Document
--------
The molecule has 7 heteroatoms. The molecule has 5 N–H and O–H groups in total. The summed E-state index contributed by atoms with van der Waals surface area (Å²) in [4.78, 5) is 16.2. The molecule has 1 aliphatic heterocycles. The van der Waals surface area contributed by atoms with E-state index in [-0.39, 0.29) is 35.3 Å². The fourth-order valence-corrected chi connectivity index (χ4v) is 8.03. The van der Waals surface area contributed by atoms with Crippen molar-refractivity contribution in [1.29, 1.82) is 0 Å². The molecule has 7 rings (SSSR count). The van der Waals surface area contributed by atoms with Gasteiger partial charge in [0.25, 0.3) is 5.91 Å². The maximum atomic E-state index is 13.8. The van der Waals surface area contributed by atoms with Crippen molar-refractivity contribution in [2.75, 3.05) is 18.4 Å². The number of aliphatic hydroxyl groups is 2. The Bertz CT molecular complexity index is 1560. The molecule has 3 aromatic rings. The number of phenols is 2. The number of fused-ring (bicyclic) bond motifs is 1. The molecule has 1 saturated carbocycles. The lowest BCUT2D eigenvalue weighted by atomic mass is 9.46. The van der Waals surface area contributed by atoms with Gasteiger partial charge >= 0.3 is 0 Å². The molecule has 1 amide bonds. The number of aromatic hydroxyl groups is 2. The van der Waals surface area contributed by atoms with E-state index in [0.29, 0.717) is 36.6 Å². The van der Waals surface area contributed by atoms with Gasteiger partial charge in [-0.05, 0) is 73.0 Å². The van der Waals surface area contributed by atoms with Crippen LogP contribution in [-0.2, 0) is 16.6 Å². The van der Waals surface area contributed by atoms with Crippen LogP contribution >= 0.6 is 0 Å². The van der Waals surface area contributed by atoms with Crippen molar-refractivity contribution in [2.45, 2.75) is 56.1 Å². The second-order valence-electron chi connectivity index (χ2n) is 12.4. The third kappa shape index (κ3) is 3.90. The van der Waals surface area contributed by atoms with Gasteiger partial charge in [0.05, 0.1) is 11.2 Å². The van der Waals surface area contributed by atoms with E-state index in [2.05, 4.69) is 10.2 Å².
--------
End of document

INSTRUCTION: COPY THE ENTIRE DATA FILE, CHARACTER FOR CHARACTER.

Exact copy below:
The molecule has 7 heteroatoms. The molecule has 5 N–H and O–H groups in total. The summed E-state index contributed by atoms with van der Waals surface area (Å²) in [4.78, 5) is 16.2. The molecule has 1 aliphatic heterocycles. The van der Waals surface area contributed by atoms with E-state index in [-0.39, 0.29) is 35.3 Å². The fourth-order valence-corrected chi connectivity index (χ4v) is 8.03. The van der Waals surface area contributed by atoms with Crippen molar-refractivity contribution in [1.29, 1.82) is 0 Å². The molecule has 7 rings (SSSR count). The van der Waals surface area contributed by atoms with Gasteiger partial charge in [0.25, 0.3) is 5.91 Å². The maximum atomic E-state index is 13.8. The van der Waals surface area contributed by atoms with Crippen molar-refractivity contribution in [2.75, 3.05) is 18.4 Å². The number of aliphatic hydroxyl groups is 2. The Bertz CT molecular complexity index is 1560. The molecule has 3 aromatic rings. The number of phenols is 2. The number of fused-ring (bicyclic) bond motifs is 1. The molecule has 1 saturated carbocycles. The lowest BCUT2D eigenvalue weighted by atomic mass is 9.46. The van der Waals surface area contributed by atoms with Gasteiger partial charge >= 0.3 is 0 Å². The molecule has 1 amide bonds. The number of aromatic hydroxyl groups is 2. The van der Waals surface area contributed by atoms with E-state index in [0.29, 0.717) is 36.6 Å². The van der Waals surface area contributed by atoms with Gasteiger partial charge in [-0.05, 0) is 73.0 Å². The van der Waals surface area contributed by atoms with Crippen LogP contribution in [-0.2, 0) is 16.6 Å². The van der Waals surface area contributed by atoms with Crippen LogP contribution >= 0.6 is 0 Å². The van der Waals surface area contributed by atoms with Crippen molar-refractivity contribution in [2.45, 2.75) is 56.1 Å². The second-order valence-electron chi connectivity index (χ2n) is 12.4. The third kappa shape index (κ3) is 3.90. The van der Waals surface area contributed by atoms with Gasteiger partial charge in [0.05, 0.1) is 11.2 Å². The van der Waals surface area contributed by atoms with E-state index in [2.05, 4.69) is 10.2 Å².